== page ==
The History of Videography in Skiing: Candide Thovex Redefining Big Air

By: Max Singer & Will Chaikin

Source: Pexels
  1. Blog Mission Statement

Turn of the decade (2000) to current day. In the recent decades ski trick videos have become increasingly popular on social media and universal platforms such as YouTube. The rise in new technology such as flip video, go prop, adobe photo shop, etc. have provided trick skiers/snowboarders with the opportunity to flaunt their big air tricks with the rest of the world. Candide Thovex–famous French skier and videographer–has taken trick skiing and videography to the next level with his unique spin on film using raw footage amidst the implementation of special effects. The blog will cover the past 20 years of film in trick skiing with an emphasis on Thovex’s work in special effects- “Day in the life”/Audi Quattro commercials. 

  1. Abstract:

This blog will explore the evolution of film and videography technology within the context of skiing and trick ski content. Each individual blog post (unit) will discuss a new block of time within the landscape of film in ski. In the concluding component of the blog piece, our team will procure a personal reflection and in depth study into the life, work and influence of Candide Thovex. We hope you enjoy!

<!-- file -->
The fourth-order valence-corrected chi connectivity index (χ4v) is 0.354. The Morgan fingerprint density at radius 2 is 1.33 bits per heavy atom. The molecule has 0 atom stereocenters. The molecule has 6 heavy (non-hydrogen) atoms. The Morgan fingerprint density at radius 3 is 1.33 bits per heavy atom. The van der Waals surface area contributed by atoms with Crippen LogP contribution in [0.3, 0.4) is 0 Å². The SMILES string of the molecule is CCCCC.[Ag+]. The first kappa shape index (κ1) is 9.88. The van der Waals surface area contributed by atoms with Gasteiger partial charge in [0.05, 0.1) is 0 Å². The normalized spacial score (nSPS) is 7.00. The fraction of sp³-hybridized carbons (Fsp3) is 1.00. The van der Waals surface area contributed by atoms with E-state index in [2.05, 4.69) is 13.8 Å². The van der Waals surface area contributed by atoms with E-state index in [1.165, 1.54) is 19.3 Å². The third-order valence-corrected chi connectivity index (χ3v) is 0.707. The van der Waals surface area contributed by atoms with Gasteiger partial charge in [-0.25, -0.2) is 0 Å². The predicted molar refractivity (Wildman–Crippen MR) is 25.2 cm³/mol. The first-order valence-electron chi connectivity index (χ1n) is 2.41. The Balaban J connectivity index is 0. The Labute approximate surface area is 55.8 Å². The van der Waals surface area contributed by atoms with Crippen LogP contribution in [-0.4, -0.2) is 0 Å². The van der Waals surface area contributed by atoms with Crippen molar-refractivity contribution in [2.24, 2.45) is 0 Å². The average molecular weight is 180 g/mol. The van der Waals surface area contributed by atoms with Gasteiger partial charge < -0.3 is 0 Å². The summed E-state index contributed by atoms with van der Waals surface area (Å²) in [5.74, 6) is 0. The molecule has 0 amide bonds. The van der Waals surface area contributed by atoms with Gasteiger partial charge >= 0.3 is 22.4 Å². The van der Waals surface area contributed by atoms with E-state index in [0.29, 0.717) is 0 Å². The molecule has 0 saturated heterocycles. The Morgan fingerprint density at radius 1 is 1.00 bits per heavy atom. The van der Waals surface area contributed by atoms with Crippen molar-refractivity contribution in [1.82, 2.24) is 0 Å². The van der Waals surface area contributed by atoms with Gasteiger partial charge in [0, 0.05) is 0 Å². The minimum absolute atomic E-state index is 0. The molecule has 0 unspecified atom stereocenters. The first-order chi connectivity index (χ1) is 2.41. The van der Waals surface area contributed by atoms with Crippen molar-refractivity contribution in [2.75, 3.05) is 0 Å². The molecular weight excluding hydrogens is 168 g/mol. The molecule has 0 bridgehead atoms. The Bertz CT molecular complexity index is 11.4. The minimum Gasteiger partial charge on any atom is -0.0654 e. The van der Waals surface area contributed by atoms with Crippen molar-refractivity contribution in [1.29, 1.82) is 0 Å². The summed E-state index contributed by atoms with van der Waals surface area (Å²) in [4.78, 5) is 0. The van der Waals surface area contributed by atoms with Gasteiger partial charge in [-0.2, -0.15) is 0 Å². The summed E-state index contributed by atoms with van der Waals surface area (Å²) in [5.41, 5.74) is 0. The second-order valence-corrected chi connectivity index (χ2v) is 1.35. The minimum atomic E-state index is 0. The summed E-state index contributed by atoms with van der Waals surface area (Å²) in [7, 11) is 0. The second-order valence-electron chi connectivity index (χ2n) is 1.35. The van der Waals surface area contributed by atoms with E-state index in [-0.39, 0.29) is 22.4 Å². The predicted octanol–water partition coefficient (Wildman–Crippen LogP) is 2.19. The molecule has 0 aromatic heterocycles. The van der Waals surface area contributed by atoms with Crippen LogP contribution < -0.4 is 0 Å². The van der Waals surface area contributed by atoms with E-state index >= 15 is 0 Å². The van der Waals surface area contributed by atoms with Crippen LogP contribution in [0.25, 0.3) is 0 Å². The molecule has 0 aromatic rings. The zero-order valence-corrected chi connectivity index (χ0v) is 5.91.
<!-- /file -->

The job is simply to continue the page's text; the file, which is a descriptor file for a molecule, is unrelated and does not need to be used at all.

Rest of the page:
1. GoPro (the dawn of videography in action skiing):
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Nick Woodman founded the American technology GoPro, Inc. after a surf trip to Australia with a group of buddies. Woodman and crew felt frustrated by the lack of tech allowing them to take up close action shots mid wave. Months later, Woodman and his team raised a just around $250,000 in capital and invented the first ever GoPro-inspired by the Australia trip of “going pro” since professionals at that time were the only ones with access to on-water high tech recording equipment. 

The GoPro’s debut in the early 2000’s was the pioneer of advanced ski tech in videography. Its versatility and accessibility allowed skiers of all skill ranges to utilize its various functions. I remember getting my first GoPro as a Hanukkah gift in the around 2010 prior to a ski trip to Park City, Utah. I was able to record my runs POV on the slopes and download the footage into IMovie on my laptop to create videos, films and other ski content to be shared with friends and family. At the same time, the GoPro was being used at the highest level in collecting videos, photos and other content from some of the world’s greatest skiers and snowboarders such as Shaun White and Lindsey Vonn at the X-Games and Winter Olympics.